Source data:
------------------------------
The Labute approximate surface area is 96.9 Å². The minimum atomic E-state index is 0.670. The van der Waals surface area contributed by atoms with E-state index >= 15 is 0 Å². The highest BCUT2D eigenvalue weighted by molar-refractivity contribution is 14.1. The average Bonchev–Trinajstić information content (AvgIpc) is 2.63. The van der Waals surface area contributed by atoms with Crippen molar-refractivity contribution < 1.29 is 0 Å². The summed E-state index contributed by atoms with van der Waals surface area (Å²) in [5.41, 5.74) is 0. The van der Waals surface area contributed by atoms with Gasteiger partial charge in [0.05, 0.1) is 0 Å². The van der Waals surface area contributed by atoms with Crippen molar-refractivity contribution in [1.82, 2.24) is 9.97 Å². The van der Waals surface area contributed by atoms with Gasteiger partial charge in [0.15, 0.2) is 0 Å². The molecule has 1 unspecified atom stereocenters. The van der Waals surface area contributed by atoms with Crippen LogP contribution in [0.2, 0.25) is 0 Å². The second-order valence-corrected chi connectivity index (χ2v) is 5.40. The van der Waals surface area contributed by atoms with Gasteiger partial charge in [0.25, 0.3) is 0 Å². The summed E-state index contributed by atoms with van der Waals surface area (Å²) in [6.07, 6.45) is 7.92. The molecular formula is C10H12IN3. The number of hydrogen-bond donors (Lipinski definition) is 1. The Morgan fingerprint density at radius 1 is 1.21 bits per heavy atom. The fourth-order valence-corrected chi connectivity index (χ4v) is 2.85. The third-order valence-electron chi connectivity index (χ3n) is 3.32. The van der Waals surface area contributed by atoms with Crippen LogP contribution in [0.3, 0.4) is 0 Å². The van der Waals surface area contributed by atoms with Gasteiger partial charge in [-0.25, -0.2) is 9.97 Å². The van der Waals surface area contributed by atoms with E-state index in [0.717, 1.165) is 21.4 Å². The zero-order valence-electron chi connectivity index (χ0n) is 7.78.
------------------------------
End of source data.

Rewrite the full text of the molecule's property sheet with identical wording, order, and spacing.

The Labute approximate surface area is 96.9 Å². The minimum atomic E-state index is 0.670. The van der Waals surface area contributed by atoms with E-state index >= 15 is 0 Å². The highest BCUT2D eigenvalue weighted by molar-refractivity contribution is 14.1. The average Bonchev–Trinajstić information content (AvgIpc) is 2.63. The van der Waals surface area contributed by atoms with Crippen molar-refractivity contribution < 1.29 is 0 Å². The summed E-state index contributed by atoms with van der Waals surface area (Å²) in [5.41, 5.74) is 0. The van der Waals surface area contributed by atoms with Gasteiger partial charge in [0.05, 0.1) is 0 Å². The van der Waals surface area contributed by atoms with Crippen molar-refractivity contribution in [1.82, 2.24) is 9.97 Å². The van der Waals surface area contributed by atoms with Gasteiger partial charge in [0.15, 0.2) is 0 Å². The molecule has 1 unspecified atom stereocenters. The van der Waals surface area contributed by atoms with Crippen LogP contribution in [0.2, 0.25) is 0 Å². The second-order valence-corrected chi connectivity index (χ2v) is 5.40. The van der Waals surface area contributed by atoms with Gasteiger partial charge in [0.25, 0.3) is 0 Å². The summed E-state index contributed by atoms with van der Waals surface area (Å²) in [6.07, 6.45) is 7.92. The molecular formula is C10H12IN3. The number of hydrogen-bond donors (Lipinski definition) is 1. The Morgan fingerprint density at radius 1 is 1.21 bits per heavy atom. The fourth-order valence-corrected chi connectivity index (χ4v) is 2.85. The third-order valence-electron chi connectivity index (χ3n) is 3.32. The van der Waals surface area contributed by atoms with Crippen LogP contribution in [0.3, 0.4) is 0 Å². The van der Waals surface area contributed by atoms with Gasteiger partial charge in [-0.25, -0.2) is 9.97 Å². The van der Waals surface area contributed by atoms with E-state index in [0.717, 1.165) is 21.4 Å². The zero-order valence-electron chi connectivity index (χ0n) is 7.78.